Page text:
By Hannah Fuchs--
It was years in the making for iconic British rock band Queen to be portrayed on the big screen, but on November 2nd, Bohemian Rhapsody premiered with a bang. The movie primarily chronicles the life of legendary front-man Freddie Mercury (played expertly by Rami Malek), beginning with the formation of the band in 1970. Mercury, along with bandmates Brian May, Roger Taylor and John Deacon (Gwilym Lee, Ben Hardy and Joe Mazzello, respectively) push the envelope with layered vocal recordings, unconventional instrumentals and a diverse array of genres. Queen’s originality unsurprisingly troubles record label executives, as shown in one pivotal scene where the label refuses to allow the six-minute rock-opera “Bohemian Rhapsody” to run as the promotional single for their album. Rather than hesitantly give in to the pressures of how music is supposed “to work” and sell, Queen quits the label and decides to release “Bohemian Rhapsody” themselves, skyrocketing further into fame.
While Bohemian Rhapsody showcases May, Taylor and Deacon in many scenes, often bantering for comedic relief, it is truly Mercury’s story. The film makes evident how revolutionary Mercury was, from his flamboyant outfits to his quirky creative discretion on many of Queen’s greatest records. Bohemian Rhapsody also reveals an extremely vulnerable side of Mercury. His struggles with his sexuality are evident in his complex relationship with his dear friend and former fiancé Mary Austin (Lucy Boynton). Their relationship begins to strain when Mercury leaves for a North American tour and he comes to accept his additional interest in men, leading to an emotional moment between the two. Mercury also feels immense isolation during the periods back home in London between tours, as his band-mates begin to marry and settle down and Mary enters new relationships. He begins to throw extravagant parties as an attempt to cure the loneliness, surrounding himself with toxic friends who use him for his fame and wealth. After a brief stint where Mercury severs ties with the rest of Queen and creates two solo albums, a decision it is clear he later regrets, he begins to fall ill, eventually learning he has contracted HIV. Mercury comes to realize that in the limited life he has left, it is essential to reconcile with his loved ones, including Queen, Mary and his family, and it is essential to cut out those taking advantage of him. The film ends in a powerful twenty minute reenactment of Queen’s iconic 1985 Live Aid performance, and it is evident that Mercury is finally content with both his life and his career.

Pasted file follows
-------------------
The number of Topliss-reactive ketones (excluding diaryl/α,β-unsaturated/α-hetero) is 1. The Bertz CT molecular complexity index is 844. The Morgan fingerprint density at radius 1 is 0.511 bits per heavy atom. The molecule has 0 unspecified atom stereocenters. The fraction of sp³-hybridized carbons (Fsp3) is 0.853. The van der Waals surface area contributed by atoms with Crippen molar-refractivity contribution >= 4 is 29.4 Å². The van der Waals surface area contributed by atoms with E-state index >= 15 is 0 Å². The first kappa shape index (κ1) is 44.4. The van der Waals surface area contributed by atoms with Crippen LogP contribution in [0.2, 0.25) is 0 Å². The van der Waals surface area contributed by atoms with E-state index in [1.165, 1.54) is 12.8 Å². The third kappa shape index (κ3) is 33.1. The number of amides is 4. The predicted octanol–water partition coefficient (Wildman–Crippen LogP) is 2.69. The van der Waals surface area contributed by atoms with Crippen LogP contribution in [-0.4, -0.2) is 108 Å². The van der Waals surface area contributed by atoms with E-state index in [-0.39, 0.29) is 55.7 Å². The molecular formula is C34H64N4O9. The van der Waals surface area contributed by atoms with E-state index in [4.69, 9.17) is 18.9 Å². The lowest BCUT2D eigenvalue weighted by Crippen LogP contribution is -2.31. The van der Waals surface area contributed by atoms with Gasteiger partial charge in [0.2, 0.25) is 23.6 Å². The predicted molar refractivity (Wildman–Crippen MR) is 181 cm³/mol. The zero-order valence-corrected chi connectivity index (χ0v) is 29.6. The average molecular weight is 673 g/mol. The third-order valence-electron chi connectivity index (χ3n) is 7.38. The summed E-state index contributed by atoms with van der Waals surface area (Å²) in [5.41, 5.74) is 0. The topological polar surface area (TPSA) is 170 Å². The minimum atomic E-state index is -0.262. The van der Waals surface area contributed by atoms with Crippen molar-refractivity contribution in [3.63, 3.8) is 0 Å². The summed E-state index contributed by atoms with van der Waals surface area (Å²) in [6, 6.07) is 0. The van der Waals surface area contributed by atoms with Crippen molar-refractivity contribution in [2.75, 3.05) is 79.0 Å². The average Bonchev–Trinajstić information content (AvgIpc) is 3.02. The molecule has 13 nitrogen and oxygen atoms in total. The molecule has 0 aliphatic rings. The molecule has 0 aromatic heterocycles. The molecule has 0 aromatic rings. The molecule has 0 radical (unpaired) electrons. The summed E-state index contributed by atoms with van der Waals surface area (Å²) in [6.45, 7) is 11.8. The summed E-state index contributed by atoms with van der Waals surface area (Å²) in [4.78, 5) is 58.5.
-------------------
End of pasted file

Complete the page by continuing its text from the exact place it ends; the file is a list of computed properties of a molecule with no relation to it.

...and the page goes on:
Bohemian Rhapsody received mixed critical reviews, currently standing at a 62% on Rotten Tomatoes. While most viewers, myself included, enjoyed the film as a celebration of Queen’s music and history, others criticized embellishments to the actual timeline of Mercury’s life, notably the fact that he was diagnosed with HIV after the Live Aid performance, not before as he is in the film. Personally, as a Queen fan, I loved the musical component of the film, hearing many of Queen’s greatest hits in a variety of fun concert scenes. Additionally, while I was initially skeptical of Malek’s portrayal of Mercury, he proved to be one of the best parts of the film, showcasing raw emotion and the Freddie-like swagger that is notoriously difficult to imitate. I urge you to go see the film while it is still in theaters, as you are sure to encounter a lively musical and emotional two hours.